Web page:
I am not saying virtual coaching is all sunshine and roses. Looking into the screen you do not see the whole person from head to toe and you know very little about what is around them. But as far as I am concerned, and with a stable technology platform, it is more than enough to build a really strong rapport and trust between us because my coaching presence is similar whatever the medium. I feel I ‘know’ my virtual coaches really well even if I have never ‘physically’ met them.
Let’s have a look at the 3 ways to build that essential rapport and mutual trust:
Maintaining the human touch amid the high tech of the virtual environment has been one of the biggest challenges people have faced over the last year. In the past, conducting at least some early coaching sessions in person provided coaches with an opportunity to establish a deeper and stronger connection. Investing extra effort upfront to build that connection in a way that will work when a virtual environment is a must.
Tips for connection:
The past year has been an exciting time of discovery with new opportunities for virtual co-creation during coaching conversations using a variety of existing and new digital platforms and tools.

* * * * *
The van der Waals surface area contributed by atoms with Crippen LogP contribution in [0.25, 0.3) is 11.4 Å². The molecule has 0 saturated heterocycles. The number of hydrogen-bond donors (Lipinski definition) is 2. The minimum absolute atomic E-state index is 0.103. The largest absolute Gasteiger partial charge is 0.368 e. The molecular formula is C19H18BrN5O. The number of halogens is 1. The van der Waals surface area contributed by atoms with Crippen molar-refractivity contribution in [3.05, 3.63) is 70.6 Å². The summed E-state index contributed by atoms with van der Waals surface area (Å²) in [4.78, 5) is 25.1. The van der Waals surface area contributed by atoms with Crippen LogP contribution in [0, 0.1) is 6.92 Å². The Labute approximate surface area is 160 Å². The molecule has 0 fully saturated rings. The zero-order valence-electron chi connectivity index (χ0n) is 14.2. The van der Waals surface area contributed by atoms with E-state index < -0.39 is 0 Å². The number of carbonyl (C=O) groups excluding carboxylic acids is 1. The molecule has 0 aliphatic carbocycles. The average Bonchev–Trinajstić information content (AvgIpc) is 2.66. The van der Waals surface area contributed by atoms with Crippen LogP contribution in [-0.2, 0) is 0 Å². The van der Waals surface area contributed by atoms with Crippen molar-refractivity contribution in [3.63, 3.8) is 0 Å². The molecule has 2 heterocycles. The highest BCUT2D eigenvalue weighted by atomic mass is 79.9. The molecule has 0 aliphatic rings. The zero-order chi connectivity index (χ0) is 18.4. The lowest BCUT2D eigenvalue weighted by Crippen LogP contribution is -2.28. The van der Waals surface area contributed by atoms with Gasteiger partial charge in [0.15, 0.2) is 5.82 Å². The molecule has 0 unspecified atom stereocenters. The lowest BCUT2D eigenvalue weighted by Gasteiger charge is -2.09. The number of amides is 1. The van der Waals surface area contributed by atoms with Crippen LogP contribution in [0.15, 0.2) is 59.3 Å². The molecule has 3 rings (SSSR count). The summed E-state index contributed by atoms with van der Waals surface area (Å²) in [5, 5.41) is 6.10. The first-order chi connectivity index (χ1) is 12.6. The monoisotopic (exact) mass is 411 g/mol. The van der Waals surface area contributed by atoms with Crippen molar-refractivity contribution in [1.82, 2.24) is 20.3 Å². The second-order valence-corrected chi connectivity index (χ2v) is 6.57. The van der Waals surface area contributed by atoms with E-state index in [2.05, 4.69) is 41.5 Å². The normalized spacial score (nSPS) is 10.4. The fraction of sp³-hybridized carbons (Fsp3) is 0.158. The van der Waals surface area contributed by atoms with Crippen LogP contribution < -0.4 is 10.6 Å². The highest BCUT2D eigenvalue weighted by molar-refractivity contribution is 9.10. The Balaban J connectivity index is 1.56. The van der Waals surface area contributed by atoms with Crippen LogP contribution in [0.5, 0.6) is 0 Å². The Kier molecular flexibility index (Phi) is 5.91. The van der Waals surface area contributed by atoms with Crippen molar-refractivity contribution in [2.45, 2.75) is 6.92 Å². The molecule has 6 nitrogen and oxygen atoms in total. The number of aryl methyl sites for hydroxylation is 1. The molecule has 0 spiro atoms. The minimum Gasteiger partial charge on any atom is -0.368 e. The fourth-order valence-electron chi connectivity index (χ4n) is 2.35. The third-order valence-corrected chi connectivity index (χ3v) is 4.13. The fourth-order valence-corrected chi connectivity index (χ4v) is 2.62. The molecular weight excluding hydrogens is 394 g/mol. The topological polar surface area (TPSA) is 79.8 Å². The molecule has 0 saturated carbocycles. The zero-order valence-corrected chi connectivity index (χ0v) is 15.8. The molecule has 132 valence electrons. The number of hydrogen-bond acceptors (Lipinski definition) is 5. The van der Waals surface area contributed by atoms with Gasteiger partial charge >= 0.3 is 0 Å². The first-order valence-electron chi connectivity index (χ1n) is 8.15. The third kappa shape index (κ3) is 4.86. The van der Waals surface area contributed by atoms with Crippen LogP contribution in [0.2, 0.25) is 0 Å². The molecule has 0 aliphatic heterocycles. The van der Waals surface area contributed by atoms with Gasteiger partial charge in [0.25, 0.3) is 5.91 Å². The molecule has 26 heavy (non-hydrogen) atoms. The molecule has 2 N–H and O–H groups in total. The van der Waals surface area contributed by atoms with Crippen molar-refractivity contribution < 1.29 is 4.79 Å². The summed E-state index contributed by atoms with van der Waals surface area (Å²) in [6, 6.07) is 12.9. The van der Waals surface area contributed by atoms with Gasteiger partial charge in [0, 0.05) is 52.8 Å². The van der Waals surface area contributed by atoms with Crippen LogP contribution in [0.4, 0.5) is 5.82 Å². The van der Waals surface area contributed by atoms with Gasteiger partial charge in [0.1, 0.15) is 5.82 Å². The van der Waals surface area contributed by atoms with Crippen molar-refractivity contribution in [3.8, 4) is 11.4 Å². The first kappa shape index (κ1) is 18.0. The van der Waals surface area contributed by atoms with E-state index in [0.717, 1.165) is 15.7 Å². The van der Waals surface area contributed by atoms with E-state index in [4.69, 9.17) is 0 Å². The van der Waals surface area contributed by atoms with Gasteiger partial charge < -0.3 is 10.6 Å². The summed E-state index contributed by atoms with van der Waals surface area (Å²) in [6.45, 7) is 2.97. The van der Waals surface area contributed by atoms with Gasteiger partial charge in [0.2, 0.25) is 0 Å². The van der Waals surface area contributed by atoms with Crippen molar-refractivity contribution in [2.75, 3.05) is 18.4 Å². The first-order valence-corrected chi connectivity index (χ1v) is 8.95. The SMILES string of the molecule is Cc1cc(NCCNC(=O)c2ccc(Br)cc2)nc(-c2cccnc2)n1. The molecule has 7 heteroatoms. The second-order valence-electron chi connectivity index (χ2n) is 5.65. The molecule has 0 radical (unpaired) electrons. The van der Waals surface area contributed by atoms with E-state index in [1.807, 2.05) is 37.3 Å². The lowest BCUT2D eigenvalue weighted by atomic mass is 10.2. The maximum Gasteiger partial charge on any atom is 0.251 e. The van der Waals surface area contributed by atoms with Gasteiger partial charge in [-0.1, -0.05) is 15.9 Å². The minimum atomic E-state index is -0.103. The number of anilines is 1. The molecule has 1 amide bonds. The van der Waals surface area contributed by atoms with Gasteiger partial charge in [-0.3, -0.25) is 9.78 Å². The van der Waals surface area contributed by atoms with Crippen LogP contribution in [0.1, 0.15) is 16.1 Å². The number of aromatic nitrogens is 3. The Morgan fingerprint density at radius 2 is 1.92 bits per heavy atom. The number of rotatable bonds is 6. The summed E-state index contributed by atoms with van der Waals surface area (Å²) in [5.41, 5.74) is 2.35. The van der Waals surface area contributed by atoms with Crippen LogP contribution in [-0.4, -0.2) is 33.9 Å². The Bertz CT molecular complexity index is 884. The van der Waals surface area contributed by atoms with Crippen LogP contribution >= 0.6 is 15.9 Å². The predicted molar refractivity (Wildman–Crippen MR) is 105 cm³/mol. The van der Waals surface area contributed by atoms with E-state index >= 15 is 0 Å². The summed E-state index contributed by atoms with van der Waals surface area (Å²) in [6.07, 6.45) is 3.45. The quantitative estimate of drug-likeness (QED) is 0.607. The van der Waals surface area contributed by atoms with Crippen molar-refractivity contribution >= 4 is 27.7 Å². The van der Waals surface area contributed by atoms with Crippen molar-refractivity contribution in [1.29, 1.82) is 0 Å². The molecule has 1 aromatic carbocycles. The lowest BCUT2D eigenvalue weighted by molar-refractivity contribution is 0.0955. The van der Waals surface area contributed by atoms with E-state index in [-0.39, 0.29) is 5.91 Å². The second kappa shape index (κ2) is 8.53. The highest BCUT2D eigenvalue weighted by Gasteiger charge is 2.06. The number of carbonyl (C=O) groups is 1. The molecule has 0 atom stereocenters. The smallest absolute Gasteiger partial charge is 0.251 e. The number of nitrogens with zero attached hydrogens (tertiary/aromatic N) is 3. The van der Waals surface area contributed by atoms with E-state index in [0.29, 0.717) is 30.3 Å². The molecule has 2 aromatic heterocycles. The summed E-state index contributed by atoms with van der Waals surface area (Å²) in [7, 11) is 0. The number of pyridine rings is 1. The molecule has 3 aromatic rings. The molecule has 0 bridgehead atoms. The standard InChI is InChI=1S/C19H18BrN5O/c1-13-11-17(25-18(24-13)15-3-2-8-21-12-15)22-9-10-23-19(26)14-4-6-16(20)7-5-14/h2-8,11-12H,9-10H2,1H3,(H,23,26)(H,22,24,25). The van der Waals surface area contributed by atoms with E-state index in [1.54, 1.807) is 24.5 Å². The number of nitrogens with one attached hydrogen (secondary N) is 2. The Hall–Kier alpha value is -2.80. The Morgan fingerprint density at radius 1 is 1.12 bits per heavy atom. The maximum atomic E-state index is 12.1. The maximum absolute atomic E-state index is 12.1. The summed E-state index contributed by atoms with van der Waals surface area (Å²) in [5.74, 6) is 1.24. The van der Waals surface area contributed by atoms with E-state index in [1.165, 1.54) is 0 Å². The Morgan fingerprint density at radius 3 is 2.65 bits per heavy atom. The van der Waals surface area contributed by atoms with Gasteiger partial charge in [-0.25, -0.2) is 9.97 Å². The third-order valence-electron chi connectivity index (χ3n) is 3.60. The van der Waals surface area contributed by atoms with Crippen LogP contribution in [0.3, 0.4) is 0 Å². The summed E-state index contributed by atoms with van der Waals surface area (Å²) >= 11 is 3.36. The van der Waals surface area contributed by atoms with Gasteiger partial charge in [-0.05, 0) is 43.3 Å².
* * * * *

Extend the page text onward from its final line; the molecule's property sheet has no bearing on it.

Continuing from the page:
Elisa Mallis shares how one leader she was coaching suddenly expressed the need to get some of the ideas they were working on for a mind-mapping exercise onto a whiteboard. They were able to shift and use the whiteboard function in Zoom to co-create during the session and that proved to be one of their most powerful coaching sessions!
Tips for connection:
What techniques work with virtual coaching? You can use most of the same coaching techniques you use face to face!
To use the analogy of a duck, many leaders and people have appeared calm on the surface but have been paddling hard under the surface to keep up and stay afloat. No doubt some of the most powerful benefits of effective coaching often come through exposure to blind spots and pushing leaders/people to step out of their comfort zone. At the same time, ensuring comfort has been more important than ever over this past year in a virtual coaching environment. The virtual coaching experience can be especially uncomfortable for leaders/people who are new to coaching and may have mental barriers to exposing their issues, emotions and values through a two-dimensional screen.
In many coaching conversations over the last year, I’ve noticed that really being listened to and understood has been among the most beneficial aspects of coaching that people have not really been getting elsewhere.
Tips to create comfort:
When we find the right approaches to increase connection, co-creation and comfort in our virtual coaching conversations, many of the perceived challenges we initially had in mind diminish. We then can really leverage the broader long-term benefits of virtual coaching, which include bringing beneficial coaching conversations to more people across the world and, in turn, increasing the positive impact of those conversations for a more powerful ecosystem of human development.
Are you a fan or virtual coaching? Why? Why not? What are your top tips? What have you tried?